Anyone have experience in IT for Healthcare?

rsxwithslicksrsxwithslicks Posts: 46Member ■■□□□□□□□□
Thinking about applying to Kaiser but have heard that working in IT Healthcare can be the opposite of awesome. Any experiences you guys would be willing to share what working in Healthcare is like? More specifically this position would be related to a System Administrator role.

Feel free to PM me if you don't want it be publicly posted.

Thank you for your time and have a nice day.

Comments

  • TLeTourneauTLeTourneau Posts: 613Member
    I've worked in healthcare IT for several years, I can't speak for Kaiser but the company I work for utilizes some of the most current and cutting edge technologies. What are your specific concerns?
    Thanks, Tom

    B.S: IT - Network Design & Management
    M.S. - CSIA (Started 3/1/2017)Progress T1: C688, JIT2; T2:TFT2, C700, VLT2; T3: C701, C702; T4: C706, FXT2, LQT2
    Black = Not Started, Blue = In Progress, Red = Complete
  • DZA_DZA_ Untitled. Posts: 222Member ■■■□□□□□□□
    Generally the IT Healthcare industry in Canada is the opposite of stellar. You're in constant face of budget constraints, the infrastructure is old and they're wrapped with politics that you will drive you insane and most, the salary is below average. This stretches beyond IT and business function as well. I can't say whether this mirrors the folks in the US however the IT Healthcare in industry in Canada isn't a first choice I would recommend. If you find that job satisfaction is very high working in a hospital, that's a different story.
  • MeanDrunkR2D2MeanDrunkR2D2 Senior Super Awesome Member KCPosts: 862Member ■■■■□□□□□□
    I have worked for healthcare it company ies and they've been very good to me. Cutting edge stuff. Good work/life balance. Well documented steps for most issues with servers. Yes, learning the custom software can be a pain and will take a while, but it's like that at most tech companies. For my company many who leave because they think it sucks were usually early career folks and honestly were overwhelmed by what real world work was.

    I'm in a higher level role, so my work is more involved and deeper thinking so I have learned how to slow down and think about the processes before I freak out and start doing crap without understanding why.
  • rsxwithslicksrsxwithslicks Posts: 46Member ■■□□□□□□□□
    I've worked in healthcare IT for several years, I can't speak for Kaiser but the company I work for utilizes some of the most current and cutting edge technologies. What are your specific concerns?
    Is IT specific to each site/location?
    Is it very departmentalized?
    Dress code?
    How small/large is the IT department you worked with?
    If you don't mind me asking, what was your position and what did your day to day operations look like?
    In your experience, how was career advancement in the healthcare field?
    DZA_ wrote: »
    Generally the IT Healthcare industry in Canada is the opposite of stellar. You're in constant face of budget constraints, the infrastructure is old and they're wrapped with politics that you will drive you insane and most, the salary is below average. This stretches beyond IT and business function as well. I can't say whether this mirrors the folks in the US however the IT Healthcare in industry in Canada isn't a first choice I would recommend. If you find that job satisfaction is very high working in a hospital, that's a different story.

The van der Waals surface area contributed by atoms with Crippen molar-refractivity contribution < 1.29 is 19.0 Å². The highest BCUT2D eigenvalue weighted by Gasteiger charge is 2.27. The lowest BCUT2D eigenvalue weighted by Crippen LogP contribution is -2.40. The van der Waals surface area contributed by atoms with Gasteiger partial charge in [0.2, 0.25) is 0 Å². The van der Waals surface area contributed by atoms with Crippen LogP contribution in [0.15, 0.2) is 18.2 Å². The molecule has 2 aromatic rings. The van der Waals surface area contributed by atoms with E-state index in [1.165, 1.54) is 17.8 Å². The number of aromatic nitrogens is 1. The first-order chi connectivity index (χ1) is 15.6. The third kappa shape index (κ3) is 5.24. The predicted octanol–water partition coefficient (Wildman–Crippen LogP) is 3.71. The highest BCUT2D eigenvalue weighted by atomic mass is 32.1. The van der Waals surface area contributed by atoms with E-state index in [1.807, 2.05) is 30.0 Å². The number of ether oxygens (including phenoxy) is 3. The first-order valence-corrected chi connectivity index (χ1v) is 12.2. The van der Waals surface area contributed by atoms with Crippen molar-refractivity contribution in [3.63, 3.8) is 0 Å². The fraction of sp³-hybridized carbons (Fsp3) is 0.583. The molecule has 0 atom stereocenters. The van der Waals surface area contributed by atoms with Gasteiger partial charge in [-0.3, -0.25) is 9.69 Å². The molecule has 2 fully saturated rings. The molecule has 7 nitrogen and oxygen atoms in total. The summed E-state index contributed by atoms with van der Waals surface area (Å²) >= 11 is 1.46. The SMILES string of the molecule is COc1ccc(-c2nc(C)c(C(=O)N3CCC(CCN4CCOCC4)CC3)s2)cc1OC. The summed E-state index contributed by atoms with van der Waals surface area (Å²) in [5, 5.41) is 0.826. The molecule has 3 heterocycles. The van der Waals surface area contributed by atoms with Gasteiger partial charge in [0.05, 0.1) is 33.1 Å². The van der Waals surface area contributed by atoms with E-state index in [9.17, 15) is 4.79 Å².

Well I hope that hospitals in the US are not the same as Canada.
    I have worked for healthcare it company ies and they've been very good to me. Cutting edge stuff. Good work/life balance. Well documented steps for most issues with servers. Yes, learning the custom software can be a pain and will take a while, but it's like that at most tech companies. For my company many who leave because they think it sucks were usually early career folks and honestly were overwhelmed by what real world work was.

    I'm in a higher level role, so my work is more involved and deeper thinking so I have learned how to slow down and think about the processes before I freak out and start doing crap without understanding why.

    Is IT specific to each site/location?
    Is it very departmentalized?
    Dress code?
    How small/large is the IT department you worked with?
    If you don't mind me asking, what was your position and what did your day to day operations look like?
    In your experience, how is career advancement in the healthcare field?
  • MeanDrunkR2D2MeanDrunkR2D2 Senior Super Awesome Member KCPosts: 862Member ■■■■□□□□□□
    Is IT specific to each site/location?
    Is it very departmentalized?
    Dress code?
    How small/large is the IT department you worked with?
    If you don't mind me asking, what was your position and what did your day to day operations look like?
    In your experience, how was career advancement in the healthcare field?


    Well I hope that hospitals in the US are not the same as Canada.



    Is IT specific to each site/location?
    Is it very departmentalized?
    Dress code?
    How small/large is the IT department you worked with?
    If you don't mind me asking, what was your position and what did your day to day operations look like?
    In your experience, how is career advancement in the healthcare field?

    I work for a large company with sites all over the world. I'm located in the city with the world headquarters and we have 4 very large buildings. One is dedicated to the software devs and a few sysadmins (I'm one of them) another is almost completely sys admin. And the other 2 big sites are other non it teams for the most part.

    I work with teams on the dev side as well as other sys admins.

    I can wear pretty much anything within reason. Since it's hot I tend to wear shorts, t-shirts, and flip-flops most days. When it's not so hot it's jeans and a t-shirt or maybe a polo if I feel like dressing up.

    The sys admins in my division are probably around 4000 or more. And devs probably that amount as well. There are around 27k employees in total for the company.

    I'm a system engineer and I break stuff in Linux and blame it on the devs. I don't work in prod but do work directly with other vendors to test their OS, DBs, or other performance related tools to see how well things work. So basically I beat my head into the desk when things break spectacularly which can be often.

    Career advancement is great to be honest. And if you get to be a specialist with a software you could find a bigger Payday working for them, but chances are you may not get higher level work above that.